On a gorgeous sunny fall day, we headed over to our friend Tinkerbell's house where I had spied a field of goldenrod. Before leaving, I printed out the goldenrod page from the goldenrod post at the Handbook of Nature Study blog and read up on this beautiful wildflower on pages 503 to 506 of the Comstock book. Since we have not done a study on composite flowers, we focused on other aspects of the lesson.
The handbook is for guiding the teacher, not to reading aloud to the child. On the drive, I narrated my version of the book's neighborhood story for Pamela:
There are flowers which lived in villages and cities, just like people. Sometimes, we are too busy to see flower cities. We are going to find a flower village where everyone wears yellow and everyone lives in little apartment buildings with green roofs. Some families make nectar and pollen bread to fee the butterflies and bees. Others make fuzzy balloons like the dandelion seeds. Other families wave yellow flags to let the insects know where they live. Once we find the goldenrod village, let's figure out what kind of insects like to visit.We found our golden cities, abuzz with bees, wasps, and ladybugs (or Asian beetles), but did not find any galls. We did not bother identifying the species of goldenrod because they are so numerous and hard to distinguish. Pamela quickly drew a very geometric picture of her find.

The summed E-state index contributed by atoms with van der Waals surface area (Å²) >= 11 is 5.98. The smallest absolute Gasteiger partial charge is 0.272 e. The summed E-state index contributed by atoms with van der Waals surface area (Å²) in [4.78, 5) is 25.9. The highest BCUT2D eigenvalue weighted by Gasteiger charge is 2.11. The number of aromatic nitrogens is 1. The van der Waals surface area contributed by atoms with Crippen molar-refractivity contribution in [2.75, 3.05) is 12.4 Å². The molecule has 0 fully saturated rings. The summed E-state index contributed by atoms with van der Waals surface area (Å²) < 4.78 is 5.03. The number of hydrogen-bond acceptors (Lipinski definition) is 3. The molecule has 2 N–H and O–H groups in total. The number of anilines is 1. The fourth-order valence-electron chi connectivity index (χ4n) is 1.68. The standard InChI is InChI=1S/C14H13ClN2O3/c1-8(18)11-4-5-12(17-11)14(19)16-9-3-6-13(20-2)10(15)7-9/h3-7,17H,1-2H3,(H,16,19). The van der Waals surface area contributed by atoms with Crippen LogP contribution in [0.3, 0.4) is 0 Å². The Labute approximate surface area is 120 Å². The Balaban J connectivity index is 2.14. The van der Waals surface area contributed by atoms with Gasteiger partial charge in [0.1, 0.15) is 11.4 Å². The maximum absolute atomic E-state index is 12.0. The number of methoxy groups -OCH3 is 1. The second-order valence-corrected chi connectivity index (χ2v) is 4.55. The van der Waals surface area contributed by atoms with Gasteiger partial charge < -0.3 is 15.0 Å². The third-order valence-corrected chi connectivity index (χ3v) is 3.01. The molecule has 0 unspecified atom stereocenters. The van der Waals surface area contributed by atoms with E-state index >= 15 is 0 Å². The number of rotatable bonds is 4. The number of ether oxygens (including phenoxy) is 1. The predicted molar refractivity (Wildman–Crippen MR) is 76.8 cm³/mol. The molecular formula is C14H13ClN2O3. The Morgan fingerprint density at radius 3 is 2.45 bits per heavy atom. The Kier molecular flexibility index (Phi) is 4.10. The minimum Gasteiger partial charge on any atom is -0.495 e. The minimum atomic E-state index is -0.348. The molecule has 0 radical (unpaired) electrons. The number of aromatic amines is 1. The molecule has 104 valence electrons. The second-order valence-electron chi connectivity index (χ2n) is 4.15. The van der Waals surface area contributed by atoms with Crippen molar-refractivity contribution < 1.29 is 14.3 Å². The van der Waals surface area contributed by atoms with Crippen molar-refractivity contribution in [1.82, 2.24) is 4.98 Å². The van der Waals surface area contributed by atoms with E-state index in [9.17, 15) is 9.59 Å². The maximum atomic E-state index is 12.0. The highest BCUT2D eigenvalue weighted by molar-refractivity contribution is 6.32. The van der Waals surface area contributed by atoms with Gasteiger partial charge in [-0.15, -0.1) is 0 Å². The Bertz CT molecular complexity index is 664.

Our friend Tinkerbell and her mother saw us on their way home from school, and we wandered the neighborhood and found all sorts of lovely things: